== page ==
The meter and the jumper wires will be under 25 dollars and will be invaluable in fixing your house that costs 10's of thousands.

Although I referred to induced voltages in my other post, iirc the stray induced voltages under 25 volts that people worry about here as being confusing are not enough to light a neon test light. What do others say? (500 volts AC are enough to light a neon light, even when the probes aren't touching anything.)
Is there any chance his test light is not neon? OP do you know? Inside the bulb, is there a short thick (thicker than a pencil lead)) silver colored rod? If so, that's a neon light.

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On Sun, 17 Aug 2008 16:01:42 GMT, egreene_2_at_juno_dot snipped-for-privacy@foo.com (emgrene) wrote:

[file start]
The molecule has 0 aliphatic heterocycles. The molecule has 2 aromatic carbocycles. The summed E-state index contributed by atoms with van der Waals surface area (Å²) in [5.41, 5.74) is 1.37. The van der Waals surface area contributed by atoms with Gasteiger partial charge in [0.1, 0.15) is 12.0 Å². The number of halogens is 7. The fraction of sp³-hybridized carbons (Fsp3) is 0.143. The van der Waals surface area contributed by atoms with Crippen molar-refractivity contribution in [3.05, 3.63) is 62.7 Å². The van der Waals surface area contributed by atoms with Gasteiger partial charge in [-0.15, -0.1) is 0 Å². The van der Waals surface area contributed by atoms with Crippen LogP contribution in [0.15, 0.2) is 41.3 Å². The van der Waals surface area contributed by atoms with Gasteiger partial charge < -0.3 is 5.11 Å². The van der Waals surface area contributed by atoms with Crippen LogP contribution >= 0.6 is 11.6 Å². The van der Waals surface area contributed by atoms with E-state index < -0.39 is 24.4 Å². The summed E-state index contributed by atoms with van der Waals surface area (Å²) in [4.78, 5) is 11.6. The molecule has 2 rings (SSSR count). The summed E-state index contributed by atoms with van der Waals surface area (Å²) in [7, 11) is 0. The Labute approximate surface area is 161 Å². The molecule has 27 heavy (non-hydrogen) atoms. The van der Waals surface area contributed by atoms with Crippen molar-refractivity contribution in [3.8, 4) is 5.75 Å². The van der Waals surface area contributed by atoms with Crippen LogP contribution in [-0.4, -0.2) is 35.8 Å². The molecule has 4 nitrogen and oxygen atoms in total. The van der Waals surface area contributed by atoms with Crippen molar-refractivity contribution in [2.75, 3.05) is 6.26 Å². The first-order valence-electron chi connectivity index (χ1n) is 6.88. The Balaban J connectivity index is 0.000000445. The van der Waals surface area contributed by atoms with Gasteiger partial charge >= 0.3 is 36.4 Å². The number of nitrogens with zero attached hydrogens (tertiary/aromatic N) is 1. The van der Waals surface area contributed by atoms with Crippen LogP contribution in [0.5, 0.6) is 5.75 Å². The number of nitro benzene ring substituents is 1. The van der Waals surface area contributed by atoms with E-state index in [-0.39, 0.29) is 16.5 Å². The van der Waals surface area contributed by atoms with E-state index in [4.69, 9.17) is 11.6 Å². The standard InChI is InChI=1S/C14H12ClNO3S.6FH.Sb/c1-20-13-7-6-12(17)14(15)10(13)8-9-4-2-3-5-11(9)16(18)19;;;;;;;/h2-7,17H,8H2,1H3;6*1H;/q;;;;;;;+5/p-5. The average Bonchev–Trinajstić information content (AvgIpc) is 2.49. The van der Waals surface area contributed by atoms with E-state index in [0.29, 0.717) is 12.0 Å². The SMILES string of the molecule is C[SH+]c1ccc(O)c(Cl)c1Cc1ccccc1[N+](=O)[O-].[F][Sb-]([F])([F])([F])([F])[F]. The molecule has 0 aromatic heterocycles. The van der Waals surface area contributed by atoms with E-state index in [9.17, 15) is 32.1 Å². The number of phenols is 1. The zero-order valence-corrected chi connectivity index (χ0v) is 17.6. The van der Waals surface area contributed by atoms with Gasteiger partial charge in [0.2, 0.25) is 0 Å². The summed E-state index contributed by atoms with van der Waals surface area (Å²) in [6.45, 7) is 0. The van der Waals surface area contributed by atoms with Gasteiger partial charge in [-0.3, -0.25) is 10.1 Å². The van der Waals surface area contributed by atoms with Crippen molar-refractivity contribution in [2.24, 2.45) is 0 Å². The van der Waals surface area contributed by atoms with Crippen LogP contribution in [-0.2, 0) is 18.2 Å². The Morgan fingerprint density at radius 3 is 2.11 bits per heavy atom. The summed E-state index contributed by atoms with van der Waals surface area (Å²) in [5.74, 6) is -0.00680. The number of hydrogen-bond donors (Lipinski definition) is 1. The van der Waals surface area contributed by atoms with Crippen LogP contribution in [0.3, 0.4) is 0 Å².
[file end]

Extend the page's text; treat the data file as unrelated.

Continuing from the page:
Have you replaced the lamps in the fixture?
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wrote:

I helped a friend of mine test a wall switch for a new flood light he had installed. When we were done, I thought he had installed it right, and it only didn't light because he'd forgotten to screw a bulb in, but he volunteered it was because of the 3 toggle switches next to each other, he'd forgotten which one controlled that light.
(At least we interchanged two of the switches so it was easier to remember which was which.)
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emgrene wrote:

Do you trouble-shoot an AC circuit measuring durrent, not voltage? What do you use ti measure AC current? I am just curious.
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How many wires are coming into the switch's box? You may have straight power to the light fixture, and the hot wire is broken and run through the 2 wires back through the switch. Tony